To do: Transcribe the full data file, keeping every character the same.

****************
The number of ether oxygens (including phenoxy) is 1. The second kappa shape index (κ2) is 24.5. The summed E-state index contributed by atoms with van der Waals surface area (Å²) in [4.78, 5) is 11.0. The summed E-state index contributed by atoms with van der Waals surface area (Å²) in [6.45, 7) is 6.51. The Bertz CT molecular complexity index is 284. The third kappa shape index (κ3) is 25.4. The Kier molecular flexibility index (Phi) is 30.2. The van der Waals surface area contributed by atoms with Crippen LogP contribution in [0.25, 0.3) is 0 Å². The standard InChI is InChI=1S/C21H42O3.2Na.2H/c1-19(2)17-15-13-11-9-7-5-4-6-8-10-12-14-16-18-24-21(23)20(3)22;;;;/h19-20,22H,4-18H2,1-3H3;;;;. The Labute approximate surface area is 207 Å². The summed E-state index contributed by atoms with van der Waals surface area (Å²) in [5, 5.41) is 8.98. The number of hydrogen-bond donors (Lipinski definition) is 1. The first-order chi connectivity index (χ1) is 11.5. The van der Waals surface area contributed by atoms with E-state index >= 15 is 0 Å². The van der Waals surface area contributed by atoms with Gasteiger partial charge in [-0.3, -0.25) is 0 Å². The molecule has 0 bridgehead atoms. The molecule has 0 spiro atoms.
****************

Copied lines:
The number of ether oxygens (including phenoxy) is 1. The second kappa shape index (κ2) is 24.5. The summed E-state index contributed by atoms with van der Waals surface area (Å²) in [4.78, 5) is 11.0. The summed E-state index contributed by atoms with van der Waals surface area (Å²) in [6.45, 7) is 6.51. The Bertz CT molecular complexity index is 284. The third kappa shape index (κ3) is 25.4. The Kier molecular flexibility index (Phi) is 30.2. The van der Waals surface area contributed by atoms with Crippen LogP contribution in [0.25, 0.3) is 0 Å². The standard InChI is InChI=1S/C21H42O3.2Na.2H/c1-19(2)17-15-13-11-9-7-5-4-6-8-10-12-14-16-18-24-21(23)20(3)22;;;;/h19-20,22H,4-18H2,1-3H3;;;;. The Labute approximate surface area is 207 Å². The summed E-state index contributed by atoms with van der Waals surface area (Å²) in [5, 5.41) is 8.98. The number of hydrogen-bond donors (Lipinski definition) is 1. The first-order chi connectivity index (χ1) is 11.5. The van der Waals surface area contributed by atoms with E-state index >= 15 is 0 Å². The van der Waals surface area contributed by atoms with Gasteiger partial charge in [-0.3, -0.25) is 0 Å². The molecule has 0 bridgehead atoms. The molecule has 0 spiro atoms.